From Publishers Weekly
Dreams of Hollywood fame descend on the denizens of even the smallest of small towns, and Eden, Va., is no exception. When 16-year-old Tallie Brock spots a poster advertising a $20 makeover and photo session-Glamour Day, the offer is dubbed-she is convinced it's her ticket to movie stardom. Hollywood dreaming runs in the family. Tallie's mother, Dinah Mae, a dead ringer for Natalie Wood, even named her daughter after Wood. When Tallie was 12, Dinah Mae spent six months in Los Angeles, hoping to land a role as Natalie in a television biopic. Upon her return, Tallie was eager for news of what Dinah Mae had been doing, but had to resort to eavesdropping when her mother would confide only in her best friend, Martha Lee. Ever since Dinah Mae got back, she hasn't been herself and Tallie is afraid that she'll lose her mother again. To keep worry at bay, she writes in her journal, moons over handsome, rich Spaulding Reynolds, worries about her mill-worker father's drinking and dreams of fleeing tiny Eden. What follows is a journey marked by both pain and pleasure. LeClaire's pacing is uneven, her major revelations are awkwardly timed and the tragic incident that triggers the denouement is stagily introduced. Still, Tallie is an endearing character, and the Southern banter of the ladies at the beauty parlor where she works is pitch-perfect. Despite bumps in the delivery, LeClaire's (Entering Normal) homey storytelling goes down easy.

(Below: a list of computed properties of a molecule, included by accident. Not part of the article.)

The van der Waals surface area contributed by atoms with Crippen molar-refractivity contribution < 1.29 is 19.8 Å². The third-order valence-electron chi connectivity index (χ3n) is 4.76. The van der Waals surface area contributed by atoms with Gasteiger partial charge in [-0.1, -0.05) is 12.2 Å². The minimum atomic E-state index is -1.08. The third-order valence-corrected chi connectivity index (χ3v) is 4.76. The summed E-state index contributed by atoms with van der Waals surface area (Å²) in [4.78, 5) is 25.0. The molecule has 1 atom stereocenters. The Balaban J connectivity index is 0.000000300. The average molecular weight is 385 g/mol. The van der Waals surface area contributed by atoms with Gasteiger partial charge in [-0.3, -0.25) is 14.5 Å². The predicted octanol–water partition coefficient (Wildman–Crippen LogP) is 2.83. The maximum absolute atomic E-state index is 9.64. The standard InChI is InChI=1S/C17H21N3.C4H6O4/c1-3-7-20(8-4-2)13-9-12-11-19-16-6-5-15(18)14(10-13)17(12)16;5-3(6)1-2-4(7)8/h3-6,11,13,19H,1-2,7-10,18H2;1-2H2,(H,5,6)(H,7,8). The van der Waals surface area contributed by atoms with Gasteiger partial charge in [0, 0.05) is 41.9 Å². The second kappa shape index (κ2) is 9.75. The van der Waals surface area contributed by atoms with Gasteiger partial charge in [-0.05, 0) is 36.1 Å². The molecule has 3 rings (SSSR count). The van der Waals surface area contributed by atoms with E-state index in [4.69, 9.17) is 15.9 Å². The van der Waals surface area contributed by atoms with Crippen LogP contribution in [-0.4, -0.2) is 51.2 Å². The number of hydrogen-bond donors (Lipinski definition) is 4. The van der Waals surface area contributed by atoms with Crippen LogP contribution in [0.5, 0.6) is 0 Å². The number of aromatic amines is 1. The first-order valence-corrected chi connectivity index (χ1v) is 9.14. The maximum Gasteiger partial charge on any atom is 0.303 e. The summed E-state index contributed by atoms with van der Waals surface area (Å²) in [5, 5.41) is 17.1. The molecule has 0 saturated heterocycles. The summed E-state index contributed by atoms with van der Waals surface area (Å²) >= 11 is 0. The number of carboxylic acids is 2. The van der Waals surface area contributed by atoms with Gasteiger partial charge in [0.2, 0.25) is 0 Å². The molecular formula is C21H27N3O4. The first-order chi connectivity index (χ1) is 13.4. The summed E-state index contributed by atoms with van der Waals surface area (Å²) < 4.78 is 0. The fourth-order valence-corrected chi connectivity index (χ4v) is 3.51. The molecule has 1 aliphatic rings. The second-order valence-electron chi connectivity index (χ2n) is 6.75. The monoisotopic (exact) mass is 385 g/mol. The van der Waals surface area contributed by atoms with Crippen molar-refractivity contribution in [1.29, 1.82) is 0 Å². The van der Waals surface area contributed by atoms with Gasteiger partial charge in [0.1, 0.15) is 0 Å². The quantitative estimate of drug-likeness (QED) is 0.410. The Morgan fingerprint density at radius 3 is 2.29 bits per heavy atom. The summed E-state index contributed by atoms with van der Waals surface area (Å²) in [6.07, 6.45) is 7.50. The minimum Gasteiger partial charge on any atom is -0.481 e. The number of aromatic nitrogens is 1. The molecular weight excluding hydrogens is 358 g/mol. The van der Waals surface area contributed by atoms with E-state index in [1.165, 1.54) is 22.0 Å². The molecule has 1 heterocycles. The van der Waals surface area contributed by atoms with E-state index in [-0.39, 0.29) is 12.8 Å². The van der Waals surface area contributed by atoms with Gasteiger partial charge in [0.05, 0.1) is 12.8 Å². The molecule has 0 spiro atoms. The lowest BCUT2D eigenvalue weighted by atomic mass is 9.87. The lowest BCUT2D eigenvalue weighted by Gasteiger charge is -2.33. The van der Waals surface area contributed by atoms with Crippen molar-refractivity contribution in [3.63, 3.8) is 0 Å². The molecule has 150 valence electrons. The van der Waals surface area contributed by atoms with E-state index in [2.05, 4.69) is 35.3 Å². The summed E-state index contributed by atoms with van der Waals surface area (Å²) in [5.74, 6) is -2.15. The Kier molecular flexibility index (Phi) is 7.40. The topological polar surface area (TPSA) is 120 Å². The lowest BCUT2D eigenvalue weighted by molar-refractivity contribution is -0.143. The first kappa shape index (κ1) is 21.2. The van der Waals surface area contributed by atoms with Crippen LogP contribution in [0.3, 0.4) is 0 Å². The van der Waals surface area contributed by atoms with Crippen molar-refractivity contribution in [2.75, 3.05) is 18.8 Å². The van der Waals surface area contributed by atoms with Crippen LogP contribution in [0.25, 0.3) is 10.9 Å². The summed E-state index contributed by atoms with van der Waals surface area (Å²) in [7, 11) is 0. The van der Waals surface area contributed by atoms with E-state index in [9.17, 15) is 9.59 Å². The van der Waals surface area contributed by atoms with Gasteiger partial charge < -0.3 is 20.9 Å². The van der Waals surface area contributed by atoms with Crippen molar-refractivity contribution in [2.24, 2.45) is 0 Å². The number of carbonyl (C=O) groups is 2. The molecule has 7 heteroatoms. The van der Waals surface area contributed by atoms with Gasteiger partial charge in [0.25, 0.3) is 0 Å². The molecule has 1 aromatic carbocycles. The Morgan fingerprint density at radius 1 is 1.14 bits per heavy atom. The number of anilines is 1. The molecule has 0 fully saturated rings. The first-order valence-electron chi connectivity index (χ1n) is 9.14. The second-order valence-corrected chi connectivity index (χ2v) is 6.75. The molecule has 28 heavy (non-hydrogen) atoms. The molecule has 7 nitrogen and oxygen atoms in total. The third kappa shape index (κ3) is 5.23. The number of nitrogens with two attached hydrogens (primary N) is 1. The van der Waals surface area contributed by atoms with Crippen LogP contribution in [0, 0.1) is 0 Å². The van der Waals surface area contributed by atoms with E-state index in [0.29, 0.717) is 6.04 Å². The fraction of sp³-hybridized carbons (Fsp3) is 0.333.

Copyright 2002 Reed Business Information, Inc.
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Adrift in Eden, Amherst County, Virginia, high-school senior Tallie Burke tries to resurrect her mother, Deanie, by recollection and imagination. Mama left her not once, but twice. First, she made an ill-conceived stab at Hollywood stardom; then, after returning from Tinseltown less than a year later, she died of advanced cancer in just a few months. By 1992, Tallie has been motherless four years. She contends with a brokenhearted dad who drinks; thus she leads a lifestyle a half-step above trailer trash, and she lusts for wellborn "Spy" Reynolds. No wonder Tallie yearns for the end of senior year, so she can fly to Hollywood and fulfill her mother's dream. But Tallie, though more than ready to escape once she tips for the local Klip-N-Kurl's Glamour Day promotion--a complete makeover with 9-by-12 glossies for only $20--and buys her ticket, allows her desperation to make her betray longtime bonds. Saturated with death and loss yet bursting with life, a beautiful, reflective meditation on friendship in its many guises. Whitney ScottCopyright © American Library Association. All rights reserved
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